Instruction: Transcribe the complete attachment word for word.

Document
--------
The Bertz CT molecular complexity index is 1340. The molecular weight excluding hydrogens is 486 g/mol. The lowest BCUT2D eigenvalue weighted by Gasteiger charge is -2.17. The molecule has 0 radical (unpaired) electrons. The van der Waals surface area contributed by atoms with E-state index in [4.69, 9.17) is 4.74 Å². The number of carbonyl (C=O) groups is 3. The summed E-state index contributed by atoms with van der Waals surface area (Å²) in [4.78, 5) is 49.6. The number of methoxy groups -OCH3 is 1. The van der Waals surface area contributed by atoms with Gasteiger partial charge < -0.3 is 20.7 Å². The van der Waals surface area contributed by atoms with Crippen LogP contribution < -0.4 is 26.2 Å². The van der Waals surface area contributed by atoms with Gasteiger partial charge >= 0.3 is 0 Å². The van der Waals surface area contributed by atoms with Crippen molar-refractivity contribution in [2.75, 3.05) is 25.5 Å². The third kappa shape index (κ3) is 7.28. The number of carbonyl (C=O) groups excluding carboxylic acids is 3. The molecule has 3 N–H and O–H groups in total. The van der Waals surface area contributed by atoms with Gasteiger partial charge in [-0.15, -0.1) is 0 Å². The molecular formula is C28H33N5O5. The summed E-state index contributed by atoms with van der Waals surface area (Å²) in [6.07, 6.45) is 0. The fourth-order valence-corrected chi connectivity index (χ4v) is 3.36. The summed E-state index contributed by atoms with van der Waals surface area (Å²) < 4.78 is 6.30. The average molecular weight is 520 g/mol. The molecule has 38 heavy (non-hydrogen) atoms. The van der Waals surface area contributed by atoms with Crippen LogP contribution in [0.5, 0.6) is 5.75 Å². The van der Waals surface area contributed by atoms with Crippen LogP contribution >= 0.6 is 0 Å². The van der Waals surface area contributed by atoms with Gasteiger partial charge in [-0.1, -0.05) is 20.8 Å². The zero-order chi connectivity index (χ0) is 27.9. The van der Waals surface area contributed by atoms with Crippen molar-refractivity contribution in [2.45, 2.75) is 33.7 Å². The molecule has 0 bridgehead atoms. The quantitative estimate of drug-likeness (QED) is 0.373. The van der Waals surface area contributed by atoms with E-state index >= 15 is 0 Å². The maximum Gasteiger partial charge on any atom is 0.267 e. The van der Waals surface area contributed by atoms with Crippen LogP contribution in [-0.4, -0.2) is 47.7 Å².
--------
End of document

The Bertz CT molecular complexity index is 1340. The molecular weight excluding hydrogens is 486 g/mol. The lowest BCUT2D eigenvalue weighted by Gasteiger charge is -2.17. The molecule has 0 radical (unpaired) electrons. The van der Waals surface area contributed by atoms with E-state index in [4.69, 9.17) is 4.74 Å². The number of carbonyl (C=O) groups is 3. The summed E-state index contributed by atoms with van der Waals surface area (Å²) in [4.78, 5) is 49.6. The number of methoxy groups -OCH3 is 1. The van der Waals surface area contributed by atoms with Gasteiger partial charge < -0.3 is 20.7 Å². The van der Waals surface area contributed by atoms with Crippen LogP contribution < -0.4 is 26.2 Å². The van der Waals surface area contributed by atoms with Gasteiger partial charge >= 0.3 is 0 Å². The van der Waals surface area contributed by atoms with Crippen molar-refractivity contribution in [2.75, 3.05) is 25.5 Å². The third kappa shape index (κ3) is 7.28. The number of carbonyl (C=O) groups excluding carboxylic acids is 3. The molecule has 3 N–H and O–H groups in total. The van der Waals surface area contributed by atoms with Gasteiger partial charge in [-0.15, -0.1) is 0 Å². The molecular formula is C28H33N5O5. The summed E-state index contributed by atoms with van der Waals surface area (Å²) in [6.07, 6.45) is 0. The fourth-order valence-corrected chi connectivity index (χ4v) is 3.36. The summed E-state index contributed by atoms with van der Waals surface area (Å²) < 4.78 is 6.30. The average molecular weight is 520 g/mol. The molecule has 38 heavy (non-hydrogen) atoms. The van der Waals surface area contributed by atoms with Crippen LogP contribution in [0.5, 0.6) is 5.75 Å². The van der Waals surface area contributed by atoms with Crippen LogP contribution >= 0.6 is 0 Å². The van der Waals surface area contributed by atoms with Gasteiger partial charge in [-0.1, -0.05) is 20.8 Å². The zero-order chi connectivity index (χ0) is 27.9. The van der Waals surface area contributed by atoms with Crippen molar-refractivity contribution in [2.45, 2.75) is 33.7 Å². The molecule has 0 bridgehead atoms. The quantitative estimate of drug-likeness (QED) is 0.373. The van der Waals surface area contributed by atoms with E-state index >= 15 is 0 Å². The maximum Gasteiger partial charge on any atom is 0.267 e. The van der Waals surface area contributed by atoms with Crippen LogP contribution in [-0.4, -0.2) is 47.7 Å².